|‘Technical Shorts’ is a series of (fairly) short articles written by Gerry O'Hara, a CVRS Director and vintage radio enthusiast, each focusing on a technical issue of relevance in repairing, restoring or using Eddystone valve radios. However, much of the content is also applicable to non-Eddystone valve receivers. The articles are the author’s personal opinion, based on his experience and are meant to be of interest or help to the novice or hobbyist – they are not meant to be a definitive or exhaustive treatise on the topic under discussion…. |
References are provided for those wishing to explore the subjects discussed in more depth. The author encourages feedback and discussion on any topic covered through the CVRS forum.
Radio Receiver Fault Finding
Much has been written on the subject of radio receiver fault finding – I own a small personal library on the subject – so heaven knows how much has actually been written on it over the years: even today, with the renewed interest in ‘antique’ radios, newly-written books on valve radio servicing, repair and restoration occasionally appear, reprints of ‘classic’ texts are produced and there are new posts on the web each day. Many useful articles appeared within the pages of ‘Lighthouse’ over the years, such as those by Graeme Wormald (eg. ‘Duffers’ Guide To Valve Set Fault Finding’), Peter Lankshear (eg. ‘Electronic Repairs To Eddystone Receivers’), Ted Moore (many, many tidbits, tips and tricks), Tor Marthinsen and several other authors and contributors. This article is my attempt at distilling all this down into a fairly succinct and logical approach to fault finding in radios, based on my own experiences over the years, plus some sage advice garnered from various referenced texts, illustrated by some Eddystone and non-Eddystone examples. I have assumed a basic level of understanding of how a valve radio works, how it should perform, how to operate it and what its components and controls do (or should do) – if not, the reader should first read an introduction to these subjects, eg. the receiver sections of pre-1970 RSGB and ARRL handbooks and Graeme’s ‘Duffers’ Guide’.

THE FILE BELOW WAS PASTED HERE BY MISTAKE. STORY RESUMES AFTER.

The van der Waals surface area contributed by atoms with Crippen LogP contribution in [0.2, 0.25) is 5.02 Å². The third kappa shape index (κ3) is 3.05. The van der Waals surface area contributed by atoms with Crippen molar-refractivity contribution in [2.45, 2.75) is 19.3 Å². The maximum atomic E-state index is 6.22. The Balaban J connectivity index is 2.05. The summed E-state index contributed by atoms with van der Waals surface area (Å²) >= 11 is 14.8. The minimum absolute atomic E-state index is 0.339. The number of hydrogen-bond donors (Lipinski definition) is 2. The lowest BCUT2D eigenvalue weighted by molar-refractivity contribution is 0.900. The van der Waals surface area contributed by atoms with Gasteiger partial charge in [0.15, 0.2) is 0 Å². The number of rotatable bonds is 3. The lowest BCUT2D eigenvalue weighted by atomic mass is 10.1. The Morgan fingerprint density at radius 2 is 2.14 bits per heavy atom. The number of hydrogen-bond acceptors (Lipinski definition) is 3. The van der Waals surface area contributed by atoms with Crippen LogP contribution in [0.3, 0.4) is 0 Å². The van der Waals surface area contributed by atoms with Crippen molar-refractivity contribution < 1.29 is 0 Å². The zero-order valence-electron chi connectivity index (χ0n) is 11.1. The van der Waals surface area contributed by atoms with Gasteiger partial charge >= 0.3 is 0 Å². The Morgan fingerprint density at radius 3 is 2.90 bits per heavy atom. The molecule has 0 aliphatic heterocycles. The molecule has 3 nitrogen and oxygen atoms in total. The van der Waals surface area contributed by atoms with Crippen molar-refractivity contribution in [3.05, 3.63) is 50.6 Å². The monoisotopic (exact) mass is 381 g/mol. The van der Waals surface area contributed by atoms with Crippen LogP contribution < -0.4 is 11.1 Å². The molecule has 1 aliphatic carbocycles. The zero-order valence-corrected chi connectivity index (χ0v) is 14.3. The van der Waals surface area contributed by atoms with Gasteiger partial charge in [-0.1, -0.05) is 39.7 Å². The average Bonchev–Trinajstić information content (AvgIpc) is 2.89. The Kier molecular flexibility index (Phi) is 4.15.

I would note that ‘fault finding’ is a sub-set of ‘repairing’: fault finding is limited to the electronics of the set and, maybe the closely associated mechanical mechanisms (eg. tuning or band changing), whereas repairing could extend to woodwork/re-finishing and metal ....
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